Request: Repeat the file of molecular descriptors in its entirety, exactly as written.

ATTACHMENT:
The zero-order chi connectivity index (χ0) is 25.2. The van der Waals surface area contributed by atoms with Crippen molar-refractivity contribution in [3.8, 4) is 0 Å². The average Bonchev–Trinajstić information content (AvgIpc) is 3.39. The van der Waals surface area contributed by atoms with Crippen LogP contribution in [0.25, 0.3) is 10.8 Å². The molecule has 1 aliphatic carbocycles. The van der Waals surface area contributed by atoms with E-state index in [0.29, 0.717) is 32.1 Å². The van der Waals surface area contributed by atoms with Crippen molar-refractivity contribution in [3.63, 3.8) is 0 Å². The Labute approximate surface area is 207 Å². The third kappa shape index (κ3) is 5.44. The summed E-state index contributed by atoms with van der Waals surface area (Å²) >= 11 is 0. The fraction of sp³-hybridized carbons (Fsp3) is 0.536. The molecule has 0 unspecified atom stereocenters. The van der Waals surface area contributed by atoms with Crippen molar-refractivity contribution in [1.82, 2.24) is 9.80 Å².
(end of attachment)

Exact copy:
The zero-order chi connectivity index (χ0) is 25.2. The van der Waals surface area contributed by atoms with Crippen molar-refractivity contribution in [3.8, 4) is 0 Å². The average Bonchev–Trinajstić information content (AvgIpc) is 3.39. The van der Waals surface area contributed by atoms with Crippen LogP contribution in [0.25, 0.3) is 10.8 Å². The molecule has 1 aliphatic carbocycles. The van der Waals surface area contributed by atoms with E-state index in [0.29, 0.717) is 32.1 Å². The van der Waals surface area contributed by atoms with Crippen molar-refractivity contribution in [3.63, 3.8) is 0 Å². The Labute approximate surface area is 207 Å². The third kappa shape index (κ3) is 5.44. The summed E-state index contributed by atoms with van der Waals surface area (Å²) >= 11 is 0. The fraction of sp³-hybridized carbons (Fsp3) is 0.536. The molecule has 0 unspecified atom stereocenters. The van der Waals surface area contributed by atoms with Crippen molar-refractivity contribution in [1.82, 2.24) is 9.80 Å².